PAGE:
One resident at the Southern Nevada State Veterans Home has died and four others have tested positive for the coronavirus.
A statement released Saturday, March 28, evening said an 86-year-old man died from complications related to COVID-19 earlier that day after being transported from the home and admitted to the hospital.
“Our hearts are extremely heavy,” said Katherine Miller, director of the Nevada Department of Veterans Services. “We mourn the passing of this Navy Korean War veteran who served our nation with honor and dignity in its hour of need. He was also a beloved member of our veterans home community and will be deeply missed. On behalf of everyone at the Nevada Department of Veterans Services and the Southern Nevada State Veterans Home, we offer our sincere condolences to his family and loved ones. We grieve with them.”
Three residents tested positive for the virus March 27 and the home learned of another Tuesday, March 31, said Terri Hendry, communications director for the Nevada Department of Veterans Services.
The residents remain in isolation, following local, state and federal guidelines, she said.
“Please be aware, this is a snapshot in time and these numbers and conditions could change,” she added.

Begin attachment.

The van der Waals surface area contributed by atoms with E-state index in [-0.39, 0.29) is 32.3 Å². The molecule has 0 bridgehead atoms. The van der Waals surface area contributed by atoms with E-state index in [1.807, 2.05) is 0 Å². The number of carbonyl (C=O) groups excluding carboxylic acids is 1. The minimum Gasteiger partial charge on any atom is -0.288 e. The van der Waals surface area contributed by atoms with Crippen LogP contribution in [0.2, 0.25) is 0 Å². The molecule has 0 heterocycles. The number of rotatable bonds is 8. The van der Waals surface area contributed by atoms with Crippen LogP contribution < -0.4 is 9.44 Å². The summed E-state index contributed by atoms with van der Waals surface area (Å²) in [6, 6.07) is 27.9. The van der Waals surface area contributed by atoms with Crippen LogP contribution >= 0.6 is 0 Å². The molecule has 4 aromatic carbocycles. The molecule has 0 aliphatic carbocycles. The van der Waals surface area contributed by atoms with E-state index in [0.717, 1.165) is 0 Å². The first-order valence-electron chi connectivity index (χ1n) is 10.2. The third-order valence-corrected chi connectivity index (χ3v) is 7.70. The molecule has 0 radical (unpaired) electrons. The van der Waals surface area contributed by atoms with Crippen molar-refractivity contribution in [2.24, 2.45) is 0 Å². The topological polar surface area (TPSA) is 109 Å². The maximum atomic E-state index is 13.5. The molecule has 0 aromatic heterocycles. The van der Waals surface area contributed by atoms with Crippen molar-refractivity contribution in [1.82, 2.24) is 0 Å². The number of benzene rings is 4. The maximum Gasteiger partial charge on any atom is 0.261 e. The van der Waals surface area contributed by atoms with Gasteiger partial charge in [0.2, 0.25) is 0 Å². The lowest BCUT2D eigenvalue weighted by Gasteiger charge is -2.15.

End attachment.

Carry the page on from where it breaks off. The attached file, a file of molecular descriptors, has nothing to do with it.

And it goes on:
Hendry said the veterans home was able to obtain enough kits to test every resident as well as all of its employees. It began testing everyone at the home Tuesday.
“We are receiving assistance from VA Southern Nevada Healthcare System as well as the Nevada State Public Health Laboratory to conduct this testing and get the results back as quickly as possible,” Hendry said.
Nineteen residents who were getting over or exhibiting cold or flu-like symptoms were among those in the first round of testing at the veterans home.
“We are committed to doing everything in our power to protect our residents and staff from the spread of this virus and will remain vigilant in our efforts to do so,” Miller said. “We know they (staff members) are doing everything in their power to stop the spread of coronavirus and keep our community safe. All possible resources are being made available to support them in their critical work.”
“As you may well imagine, this is a challenging time but everyone who is caring for our veterans are being extremely brave, courageous and dedicated to the job,” Hendry added.
The department began taking precautions against the virus in February, including updating its pandemic plan with COVID-19 response protocols, requiring screening for all who entered the facility and limiting access to just health care personnel.
Those who would like to offer a message of support to the veterans and staff members are invited to send a one-minute video from their cellphones to https://bit.ly/2QZrYNO.
“Just say your name, where you are from and a simple message. It can be as short as ‘Thank you for your service’ or ‘Please know we are thinking about you and support you. Stay strong!’” Hendry said.
The veterans home also has set up a 24-hour, seven-day-a-week COVID-19 update line at 702-332-6705 that the community, residents and families can call to get the latest information on the public health crisis. The line is updated every day, including weekends, by noon.
Hali Bernstein Saylor is editor of the Boulder City Review. She can be reached at firstname.lastname@example.org or at 702-586-9523. Follow @HalisComment on Twitter.